Friday, August 01, 2014

The Much Better Than Expected James Brown Biopic GET ON UP

GET ON UP (Dir. Tate Taylor, 2014)

I wasn’t psyched about the prospect of a PG-13 rated James Brown biopic from the director of THE HELP, yet Tate Taylor’s GET ON UP far exceeded my expectations.

Don’t get me wrong, it’s no masterpiece. It’s a bit disjointed, and suffers from many of the tired true-life story tropes that bogged down Clint Eastwood’s JERSEY BOYS, but it’s anchored by an invested, confident performance by Chadwick Boseman as the Godfather of Soul, and its concert sequences are electrifying.

Boseman, best known for his portrayal of another African American who made history, Jackie Robinson in Brian Helgeland's 42 last year, doesn't really resemble James Brown but he's got his voice, inflections, and definitely his dance moves down. It satisfyingly shows that Boseman has worked hard to step into the shoes of the hardest working man in show business.

Scripted by Jez and John-Henry Butterworth, who co-wrote FAIR GAME and EDGE OF TOMORROW, the film bounces around through the decades with each year given a title like “1965: Mr. Please Please Please.”

After a beginning shot of Brown walking through a dark backstage hallway towards the sound of screaming fans (hello again, WALK THE LINE, and its satirical sister WALK HARD), Taylor delves right into one of the seedier stories of the man's past: his PCP fueled tirade with a shotgun in tow towards a room full of insurance agents, one of whom made the mistake of using Brown's private bathroom in his business located in the same building.

This incident bookends the timespan-hopping bulk of the movie which takes us from Brown's poor childhood living in a rundown shack in the middle of South Carolina woods with an abusive father (Lennie James), and neglectful mother (Viola Davis) to his legendary performances at Apollo Theater in 1963 (one of the greatest live albums ever) the T.A.M.I. show in 1964 (one of the greatest concert films ever) his riot-quelling show in Boston the night that Martin Luther King Jr. was assassinated, his triumphant concert at the Olympia Hall in Paris in 1971 (another essential live album), and back again to his youth.

I so wanted to leave the version of Brown as a boy (played by twins Jordan and Jamarion Scott) behind, but the film kept bringing him back into the time-shifting narrative, even surreally inserting him into a later-day scene to make some sort of point that I'm not sure I understand.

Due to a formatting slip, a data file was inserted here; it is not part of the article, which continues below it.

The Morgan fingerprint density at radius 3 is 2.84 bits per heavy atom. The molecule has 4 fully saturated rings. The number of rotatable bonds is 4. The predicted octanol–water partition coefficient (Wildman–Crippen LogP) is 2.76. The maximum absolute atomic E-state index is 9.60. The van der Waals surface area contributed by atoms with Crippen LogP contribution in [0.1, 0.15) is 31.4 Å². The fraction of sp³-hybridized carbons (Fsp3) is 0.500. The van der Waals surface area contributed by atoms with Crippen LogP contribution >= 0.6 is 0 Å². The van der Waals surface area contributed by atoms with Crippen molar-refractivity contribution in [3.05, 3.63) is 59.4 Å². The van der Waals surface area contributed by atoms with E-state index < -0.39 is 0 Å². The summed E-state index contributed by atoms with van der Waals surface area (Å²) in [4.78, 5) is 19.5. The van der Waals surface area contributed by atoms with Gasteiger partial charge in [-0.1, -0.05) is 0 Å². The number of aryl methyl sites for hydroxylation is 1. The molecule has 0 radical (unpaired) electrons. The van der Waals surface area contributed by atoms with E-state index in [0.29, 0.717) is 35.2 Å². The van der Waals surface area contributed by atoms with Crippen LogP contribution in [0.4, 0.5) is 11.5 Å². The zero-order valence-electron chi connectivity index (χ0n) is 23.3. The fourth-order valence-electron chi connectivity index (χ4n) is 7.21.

Despite that Brown sang that this man's world wouldn't mean nothing without a woman or a girl,” we don't learn much about his first two wives, played by Jacinte Blankenship and Jill Scott, except that they had to put up with a lot of shit.

The movie focuses more on Brown's friendship with Famous Flames bandmate Bobby Byrd played by Nelsan Ellis (True Blood, THE BUTLER), and his relationship with his manager Ben Bart, 
well acted by Dan Aykroyd, who appeared with the real Brown in THE BLUES BROTHERS back in the day.

These scenes are fine, but perfunctory and the same device of breaking the fourth wall - i.e. Brown talls directly to the camera throughout the film - that JERSEY BOYS did to death, doesn't help matters much either.

But, again, the fact that somebody with the name Chadwick Boseman can capture the fiery force of nature of the Funky President in so many standout scenes is cause for celebration.

There are times when Boseman's Brown comes on like a caricature, but then Brown often did in real life. One only needs do a Google image search or spend time with some clips of the man on YouTube to see that Boseman does a really respectable job with the role. 

Sure, I would've liked to learn more about how Brown's saxophonist Maceo Parker (Craig Robinson), who had many complaints about how his boss fined band members for making mistakes, left to join Parliament/Funkadelic in the '70s then returned to the fold in the '80s, or spent a little more time with Little Richard, wonderfully played by Brandon Mychal Smith, but then we're talking mini-series territory and the film, at 138 minutes, is long enough.

But Boseman's Oscar worthy performance surrounded by a roster of some of the greatest soul and funk music (all the original recordings) makes for a must see in my book (or on my blog).

So despite its many flaws, including a very uneven flow, GET ON UP is about as good as a PG-13 rated James Brown biopic from the director of THE HELP can be.

More later...

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